Call it conscience rock. Call it morality in music. Call it self-righteous, overbearing, preachy.
You also have to call it mandatory. Being concerned about the environment, nuclear weapons, world hunger or animal rights is no longer an optional frill for the ambitious, industrious would-be rock star. It's a must.Nonetheless, it's hard not to be impressed with the amount of good that can be done by a conscientious rock star, regardless of his or her motives. Witness, for example, the $150 million in relief money for Ethiopia in 1985 following the "Live Aid" concerts in the United States and Europe.
And it's hard not to be impressed with Midnight Oil, Australia's crusading crooners who will stop in Utah for a Saturday evening show at ParkWest.
Midnight Oil would have to be counted among the first wave of rockers who brought social consciousness back to popular music. They have campaigned on behalf of aborigines and against developers. In "Blue Sky Mine," the band demands restitution from mining companies whose workers are dying of cancer. The band also performed in front of the Exxon Building in New York last May, singing "Your dream world is just about to end."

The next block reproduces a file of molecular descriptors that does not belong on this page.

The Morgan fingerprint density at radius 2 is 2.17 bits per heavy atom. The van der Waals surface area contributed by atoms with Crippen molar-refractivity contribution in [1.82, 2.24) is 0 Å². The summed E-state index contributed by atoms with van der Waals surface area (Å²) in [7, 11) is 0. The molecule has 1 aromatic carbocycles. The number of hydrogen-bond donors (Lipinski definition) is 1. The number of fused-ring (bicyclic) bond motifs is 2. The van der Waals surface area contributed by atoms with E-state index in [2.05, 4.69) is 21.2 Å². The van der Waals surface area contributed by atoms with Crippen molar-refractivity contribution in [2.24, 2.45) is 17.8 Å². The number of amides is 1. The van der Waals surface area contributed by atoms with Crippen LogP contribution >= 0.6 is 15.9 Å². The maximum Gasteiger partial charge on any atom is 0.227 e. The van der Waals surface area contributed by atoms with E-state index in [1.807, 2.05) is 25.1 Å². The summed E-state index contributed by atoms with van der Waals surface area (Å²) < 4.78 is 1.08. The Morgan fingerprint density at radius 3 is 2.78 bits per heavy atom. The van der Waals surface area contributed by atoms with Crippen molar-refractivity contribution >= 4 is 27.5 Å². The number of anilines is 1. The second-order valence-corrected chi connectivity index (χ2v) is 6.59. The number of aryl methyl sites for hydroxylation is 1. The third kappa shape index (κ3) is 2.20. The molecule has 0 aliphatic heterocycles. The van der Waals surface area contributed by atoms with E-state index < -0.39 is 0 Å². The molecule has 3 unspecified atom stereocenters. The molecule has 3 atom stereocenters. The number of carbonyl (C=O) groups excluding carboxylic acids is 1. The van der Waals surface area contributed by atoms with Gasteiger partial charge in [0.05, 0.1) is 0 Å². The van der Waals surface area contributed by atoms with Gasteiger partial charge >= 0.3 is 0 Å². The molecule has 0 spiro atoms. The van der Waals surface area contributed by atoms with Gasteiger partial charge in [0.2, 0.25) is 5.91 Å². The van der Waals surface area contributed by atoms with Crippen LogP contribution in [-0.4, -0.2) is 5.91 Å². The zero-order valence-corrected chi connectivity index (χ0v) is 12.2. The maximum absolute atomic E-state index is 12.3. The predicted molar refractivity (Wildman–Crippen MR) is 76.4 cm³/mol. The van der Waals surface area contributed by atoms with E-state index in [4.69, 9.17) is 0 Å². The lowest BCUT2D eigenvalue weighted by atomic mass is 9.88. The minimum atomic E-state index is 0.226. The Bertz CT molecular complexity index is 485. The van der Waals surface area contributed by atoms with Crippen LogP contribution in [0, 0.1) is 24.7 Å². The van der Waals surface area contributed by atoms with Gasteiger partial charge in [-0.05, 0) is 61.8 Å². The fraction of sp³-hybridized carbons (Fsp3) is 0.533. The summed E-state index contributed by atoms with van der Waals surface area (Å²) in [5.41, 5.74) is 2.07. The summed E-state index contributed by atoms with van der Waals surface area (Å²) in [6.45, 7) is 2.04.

The line between activism and entertainment became even more blurred when Oil lead singer Peter Garrett narrowly lost a hotly contested race for the Australian Senate.
But Midnight Oil's saving grace is that band members don't kid themselves about their roll in facilitating change. They seem to see themselves as primarily entertainers - entertainers with a lot on their minds, surely, but still only entertainers.
"We just think of ourselves as writers who have written about things that they care about - about the country," drummer Rob Hirst said in a 1988 Deseret News interview. "We just try to transcend the usual meaningless drivel from so many people in leotards posing as Hendrix."
Midnight Oil has built a slow, steady following and now counts as one of the genuine musical talents in the world today. Their breakthrough album came in 1988 with the album "Diesel and Dust." They are on tour this summer with the release of their seventh album, "Blue Sky Mining."
"Hunters and Collectors" opens the ParkWest show, which begins at 7:30 p.m.